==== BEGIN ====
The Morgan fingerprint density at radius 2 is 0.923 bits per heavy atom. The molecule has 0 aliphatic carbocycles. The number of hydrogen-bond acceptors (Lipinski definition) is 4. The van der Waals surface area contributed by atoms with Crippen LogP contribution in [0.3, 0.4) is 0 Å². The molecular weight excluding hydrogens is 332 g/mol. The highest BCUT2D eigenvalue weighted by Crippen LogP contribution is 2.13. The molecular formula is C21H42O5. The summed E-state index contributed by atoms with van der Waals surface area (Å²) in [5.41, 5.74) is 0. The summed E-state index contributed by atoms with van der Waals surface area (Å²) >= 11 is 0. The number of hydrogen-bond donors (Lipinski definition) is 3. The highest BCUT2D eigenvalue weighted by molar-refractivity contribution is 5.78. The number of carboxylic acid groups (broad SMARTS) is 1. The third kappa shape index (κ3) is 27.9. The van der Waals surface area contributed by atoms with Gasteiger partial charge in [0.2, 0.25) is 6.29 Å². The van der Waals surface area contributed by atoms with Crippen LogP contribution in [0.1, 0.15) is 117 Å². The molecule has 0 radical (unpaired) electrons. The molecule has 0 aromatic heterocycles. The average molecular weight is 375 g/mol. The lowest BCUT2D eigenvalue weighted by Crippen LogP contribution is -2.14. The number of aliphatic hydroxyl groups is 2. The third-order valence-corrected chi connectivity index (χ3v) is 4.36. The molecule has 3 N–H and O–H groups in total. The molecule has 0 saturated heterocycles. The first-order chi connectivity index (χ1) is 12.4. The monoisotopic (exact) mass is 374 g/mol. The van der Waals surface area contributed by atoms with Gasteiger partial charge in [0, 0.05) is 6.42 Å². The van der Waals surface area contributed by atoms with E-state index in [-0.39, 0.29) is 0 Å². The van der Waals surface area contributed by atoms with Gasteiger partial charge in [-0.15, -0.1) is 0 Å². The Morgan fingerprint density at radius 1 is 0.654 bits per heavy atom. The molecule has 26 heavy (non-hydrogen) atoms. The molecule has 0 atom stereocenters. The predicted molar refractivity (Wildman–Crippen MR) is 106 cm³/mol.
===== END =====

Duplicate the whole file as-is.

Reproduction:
The Morgan fingerprint density at radius 2 is 0.923 bits per heavy atom. The molecule has 0 aliphatic carbocycles. The number of hydrogen-bond acceptors (Lipinski definition) is 4. The van der Waals surface area contributed by atoms with Crippen LogP contribution in [0.3, 0.4) is 0 Å². The molecular weight excluding hydrogens is 332 g/mol. The highest BCUT2D eigenvalue weighted by Crippen LogP contribution is 2.13. The molecular formula is C21H42O5. The summed E-state index contributed by atoms with van der Waals surface area (Å²) in [5.41, 5.74) is 0. The summed E-state index contributed by atoms with van der Waals surface area (Å²) >= 11 is 0. The number of hydrogen-bond donors (Lipinski definition) is 3. The highest BCUT2D eigenvalue weighted by molar-refractivity contribution is 5.78. The number of carboxylic acid groups (broad SMARTS) is 1. The third kappa shape index (κ3) is 27.9. The van der Waals surface area contributed by atoms with Gasteiger partial charge in [0.2, 0.25) is 6.29 Å². The van der Waals surface area contributed by atoms with Crippen LogP contribution in [0.1, 0.15) is 117 Å². The molecule has 0 radical (unpaired) electrons. The molecule has 0 aromatic heterocycles. The average molecular weight is 375 g/mol. The lowest BCUT2D eigenvalue weighted by Crippen LogP contribution is -2.14. The number of aliphatic hydroxyl groups is 2. The third-order valence-corrected chi connectivity index (χ3v) is 4.36. The molecule has 3 N–H and O–H groups in total. The molecule has 0 saturated heterocycles. The first-order chi connectivity index (χ1) is 12.4. The monoisotopic (exact) mass is 374 g/mol. The van der Waals surface area contributed by atoms with Gasteiger partial charge in [0, 0.05) is 6.42 Å². The van der Waals surface area contributed by atoms with E-state index in [-0.39, 0.29) is 0 Å². The van der Waals surface area contributed by atoms with Gasteiger partial charge in [-0.15, -0.1) is 0 Å². The Morgan fingerprint density at radius 1 is 0.654 bits per heavy atom. The molecule has 26 heavy (non-hydrogen) atoms. The molecule has 0 atom stereocenters. The predicted molar refractivity (Wildman–Crippen MR) is 106 cm³/mol.